What I feel is still missing is a true and deep interest by German publishers and the feuilletons in Arabic literature aside from stories of war and displacement. One can, however, detect a certain windfall, in that individual publishers have started opening up to Arabic literature, sometimes even for books that don’t deal with the so-called Arab Spring.
What kinds of texts, what topics, what countries of origin are en vogue or in demand? Do you see any kind of development in recent years?
LB: As I mentioned, Syrian writers especially have attracted attention in the last few years. This goes back to both the tremendously high number of Syrian refugees and the at times very intensive media coverage of the events in Syria – just think of the times when we got new reports of the Syrian regime using barrel bombs and chemical weapons against their own people almost every day. Sadly, it has always been the case that any short-term interest in Arabic literature coincides with this very limited media attention. The war in Syria, and the mass exodus of Syrians, led to an interest in Syrian literature.
But what do we know of Tunisian or Libyan literature? Tunisia exists in our minds mainly as a holiday destination and a gateway for attempts flee to Europe. Accordingly, Tunisian literature has hardly been translated at all, except for a few books that make refugees and migration their subject. What constitutes Tunisian – or Algerian, Libyan, Moroccan – literature, however, is basically unknown, even though these countries are politically and economically connected to Europe, not to mention the Gulf states. From these countries, the only narratives that are met with any interest are those about persecuted or imprisoned journalists or about women who are oppressed or fleeing oppression. These books then sport fitting covers featuring veiled women, or women who flaunt their charms contrary to expectations. It is, however, entirely unknown here what kind of actual literature is written in these countries and I sadly can’t see any real development on this front.
What problems does the German market for translated literature face, in your view?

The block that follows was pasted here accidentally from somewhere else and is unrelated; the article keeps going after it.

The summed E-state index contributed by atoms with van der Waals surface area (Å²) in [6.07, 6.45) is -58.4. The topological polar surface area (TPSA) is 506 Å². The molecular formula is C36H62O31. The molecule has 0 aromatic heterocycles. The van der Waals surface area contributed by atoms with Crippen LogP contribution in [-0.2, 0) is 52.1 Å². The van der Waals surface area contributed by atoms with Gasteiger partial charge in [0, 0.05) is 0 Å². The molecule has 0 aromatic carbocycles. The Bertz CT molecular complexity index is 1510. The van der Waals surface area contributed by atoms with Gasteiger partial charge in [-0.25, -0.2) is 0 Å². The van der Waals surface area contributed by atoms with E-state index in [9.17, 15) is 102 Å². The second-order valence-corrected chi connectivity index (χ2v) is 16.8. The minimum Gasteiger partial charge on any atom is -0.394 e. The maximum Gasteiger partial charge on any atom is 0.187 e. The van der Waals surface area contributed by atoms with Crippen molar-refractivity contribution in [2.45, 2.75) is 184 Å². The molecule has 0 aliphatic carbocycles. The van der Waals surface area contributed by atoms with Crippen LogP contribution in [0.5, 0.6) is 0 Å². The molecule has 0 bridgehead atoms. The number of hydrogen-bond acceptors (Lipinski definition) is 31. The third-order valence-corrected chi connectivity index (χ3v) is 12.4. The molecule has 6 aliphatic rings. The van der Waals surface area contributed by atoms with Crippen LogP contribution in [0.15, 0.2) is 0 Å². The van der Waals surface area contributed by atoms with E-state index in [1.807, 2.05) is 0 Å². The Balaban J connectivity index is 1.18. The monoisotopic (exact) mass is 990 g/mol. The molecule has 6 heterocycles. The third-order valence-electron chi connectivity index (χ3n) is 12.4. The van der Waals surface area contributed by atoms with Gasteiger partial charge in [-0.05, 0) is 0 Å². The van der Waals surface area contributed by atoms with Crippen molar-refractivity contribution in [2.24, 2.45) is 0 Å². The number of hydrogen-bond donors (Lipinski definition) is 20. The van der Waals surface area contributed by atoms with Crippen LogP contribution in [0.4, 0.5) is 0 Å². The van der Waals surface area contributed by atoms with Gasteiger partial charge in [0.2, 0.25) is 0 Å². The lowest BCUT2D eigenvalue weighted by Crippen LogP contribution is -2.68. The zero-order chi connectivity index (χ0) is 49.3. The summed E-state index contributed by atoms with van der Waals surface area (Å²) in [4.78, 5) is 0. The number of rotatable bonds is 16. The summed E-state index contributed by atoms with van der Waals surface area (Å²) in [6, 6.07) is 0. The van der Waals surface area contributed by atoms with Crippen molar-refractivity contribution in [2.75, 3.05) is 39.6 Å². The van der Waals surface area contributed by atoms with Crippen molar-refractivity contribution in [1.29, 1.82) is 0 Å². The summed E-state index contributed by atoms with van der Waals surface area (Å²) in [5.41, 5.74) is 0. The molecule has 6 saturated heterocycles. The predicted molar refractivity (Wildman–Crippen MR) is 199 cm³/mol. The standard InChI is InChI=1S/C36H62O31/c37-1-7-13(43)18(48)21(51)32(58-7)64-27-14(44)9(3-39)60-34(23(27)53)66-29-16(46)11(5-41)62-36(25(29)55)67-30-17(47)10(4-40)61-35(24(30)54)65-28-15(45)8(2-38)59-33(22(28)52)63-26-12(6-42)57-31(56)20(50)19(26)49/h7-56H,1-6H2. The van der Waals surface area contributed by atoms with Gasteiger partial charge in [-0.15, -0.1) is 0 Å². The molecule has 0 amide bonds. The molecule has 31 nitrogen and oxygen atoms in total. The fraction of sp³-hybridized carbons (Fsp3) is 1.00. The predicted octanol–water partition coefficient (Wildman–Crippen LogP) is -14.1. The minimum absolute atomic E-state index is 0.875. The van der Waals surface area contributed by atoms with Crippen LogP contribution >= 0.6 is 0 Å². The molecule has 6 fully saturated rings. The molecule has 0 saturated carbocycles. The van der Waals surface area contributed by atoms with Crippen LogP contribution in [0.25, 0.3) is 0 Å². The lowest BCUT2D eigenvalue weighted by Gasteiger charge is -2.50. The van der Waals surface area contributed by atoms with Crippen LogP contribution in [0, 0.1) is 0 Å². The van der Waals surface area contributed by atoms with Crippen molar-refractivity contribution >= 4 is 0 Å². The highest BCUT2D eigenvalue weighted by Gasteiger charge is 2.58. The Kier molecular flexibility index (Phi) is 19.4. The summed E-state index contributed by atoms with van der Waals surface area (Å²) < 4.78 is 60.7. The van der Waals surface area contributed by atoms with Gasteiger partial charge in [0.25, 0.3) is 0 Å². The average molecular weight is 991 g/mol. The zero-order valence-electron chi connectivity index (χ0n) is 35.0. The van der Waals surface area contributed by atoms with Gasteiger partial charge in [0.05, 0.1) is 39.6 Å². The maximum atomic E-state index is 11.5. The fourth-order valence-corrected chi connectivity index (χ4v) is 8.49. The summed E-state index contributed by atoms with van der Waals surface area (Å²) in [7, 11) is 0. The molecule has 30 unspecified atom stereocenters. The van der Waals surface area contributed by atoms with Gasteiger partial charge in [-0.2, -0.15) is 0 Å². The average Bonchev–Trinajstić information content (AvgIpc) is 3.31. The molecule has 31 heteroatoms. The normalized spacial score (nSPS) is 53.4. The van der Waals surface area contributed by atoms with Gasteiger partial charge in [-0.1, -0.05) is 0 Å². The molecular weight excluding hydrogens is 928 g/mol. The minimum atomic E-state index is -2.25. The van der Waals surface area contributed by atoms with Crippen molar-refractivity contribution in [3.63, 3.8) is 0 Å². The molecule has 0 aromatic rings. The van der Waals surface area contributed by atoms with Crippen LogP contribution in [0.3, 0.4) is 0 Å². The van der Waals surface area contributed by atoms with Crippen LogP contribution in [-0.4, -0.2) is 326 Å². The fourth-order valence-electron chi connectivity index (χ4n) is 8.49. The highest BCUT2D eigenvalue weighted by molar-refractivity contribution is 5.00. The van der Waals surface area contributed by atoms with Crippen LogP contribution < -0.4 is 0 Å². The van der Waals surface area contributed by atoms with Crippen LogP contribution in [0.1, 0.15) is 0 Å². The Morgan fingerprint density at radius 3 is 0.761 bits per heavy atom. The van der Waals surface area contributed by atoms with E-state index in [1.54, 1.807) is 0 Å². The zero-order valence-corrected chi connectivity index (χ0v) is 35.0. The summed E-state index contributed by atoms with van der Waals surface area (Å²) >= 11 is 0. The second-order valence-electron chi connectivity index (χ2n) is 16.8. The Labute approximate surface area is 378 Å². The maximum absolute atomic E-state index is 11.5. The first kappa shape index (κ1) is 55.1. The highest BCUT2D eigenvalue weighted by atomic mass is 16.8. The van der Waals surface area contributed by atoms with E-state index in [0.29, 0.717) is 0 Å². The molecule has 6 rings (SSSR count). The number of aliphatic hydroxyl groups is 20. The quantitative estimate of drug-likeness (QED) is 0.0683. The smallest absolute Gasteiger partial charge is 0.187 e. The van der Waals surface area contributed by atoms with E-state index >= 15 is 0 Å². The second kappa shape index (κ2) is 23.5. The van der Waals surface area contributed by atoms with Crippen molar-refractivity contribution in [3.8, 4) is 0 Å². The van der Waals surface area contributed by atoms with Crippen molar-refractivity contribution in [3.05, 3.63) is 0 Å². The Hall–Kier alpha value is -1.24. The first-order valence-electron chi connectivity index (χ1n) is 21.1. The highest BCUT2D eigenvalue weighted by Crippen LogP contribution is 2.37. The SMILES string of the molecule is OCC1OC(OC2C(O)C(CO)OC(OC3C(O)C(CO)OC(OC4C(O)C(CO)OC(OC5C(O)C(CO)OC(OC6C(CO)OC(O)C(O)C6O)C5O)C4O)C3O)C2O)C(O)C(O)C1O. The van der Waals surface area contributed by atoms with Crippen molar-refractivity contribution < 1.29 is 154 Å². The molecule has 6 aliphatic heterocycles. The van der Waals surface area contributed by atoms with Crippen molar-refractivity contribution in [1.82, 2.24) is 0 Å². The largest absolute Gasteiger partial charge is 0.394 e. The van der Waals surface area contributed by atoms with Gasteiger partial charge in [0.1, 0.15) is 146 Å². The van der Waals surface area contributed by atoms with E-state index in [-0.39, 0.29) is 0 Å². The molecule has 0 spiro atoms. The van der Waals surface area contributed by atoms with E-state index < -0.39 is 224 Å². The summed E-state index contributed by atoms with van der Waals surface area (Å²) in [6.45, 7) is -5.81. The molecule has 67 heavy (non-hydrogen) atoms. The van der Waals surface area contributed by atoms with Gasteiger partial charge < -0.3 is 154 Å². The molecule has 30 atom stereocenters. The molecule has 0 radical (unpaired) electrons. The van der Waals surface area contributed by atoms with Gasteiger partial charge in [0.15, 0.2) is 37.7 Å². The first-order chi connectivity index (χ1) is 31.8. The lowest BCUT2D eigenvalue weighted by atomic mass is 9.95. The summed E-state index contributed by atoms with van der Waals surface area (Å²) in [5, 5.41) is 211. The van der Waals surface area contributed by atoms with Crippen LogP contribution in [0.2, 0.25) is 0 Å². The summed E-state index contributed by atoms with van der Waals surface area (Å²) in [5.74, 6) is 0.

LB: In addition to the above-mentioned correlation between interest in a country’s literature and its political or human rights and censorship situation, Arabic literature faces other challenges in Germany. For one, the market focuses more and more on the Anglophone area and is already very hard to access for literature from Africa, Asia, and Latin America.
For Arabic literature, prejudices against Islam and the Arab world also play a role and are too deeply ingrained as to be dismantled over the span of a few years. Finally, Arabic literature still hasn’t been freed from the cliché of the “1001 Nights.” This can be observed even among plenty of literary editors who still belabor that cliché in their reviews, even where entirely inappropriate.
What wishes do you as a translator have for the future of the market?
LB: I wish that more attention would return to literature. We are currently very painfully experiencing that many public-service broadcasters in radio and TV reduce or cut their literature programs entirely. In my opinion, the opposite should be happening.
I also wish for literatures from Africa, Asia, and Latin America to attract much more attention, especially in the few remaining literary programs. There are a few funding schemes such as Litprom in Germany or prohelvetia in Switzerland as well as some very active publishers, but generally, literature from these continents is still very much overlooked.
As a translator, I would wish for the translators of those literatures to be spotlighted a lot more, since they are the actual bridge between the different cultures.
Which Arabic book in German translation would you recommend to everyone?
LB: If I may recommend one of my own translations, I’d choose Das Schneckenhaus by Mustafa Khalifa. In this book, a man imprisoned in a Syrian desert prison describes the brutality of the Syrian regime and how it transfers to the guards and prisoners. It is a fantastic novel in my opinion, even if the events portrayed are gruesome. I am deeply convinced that we must not close our eyes in the face of such cruelty. Such dictatorships can only exist because the international community does not intervene and instead profits off of these states and conducts business with them. Maybe reading this novel can contribute a little to raising awareness of the crimes of these inhumane regimes.
Leonie Rau is a Master’s student in Islamic and Middle Eastern Studies at the University of Tübingen, Germany, and hopes to pursue a PhD after her graduation. She is an aspiring literary translator with a particular interest in Maghrebi literature. She also writes and edits for ArabLit and ArabLit Quarterly and can be found on Twitter @Leonie_Rau_.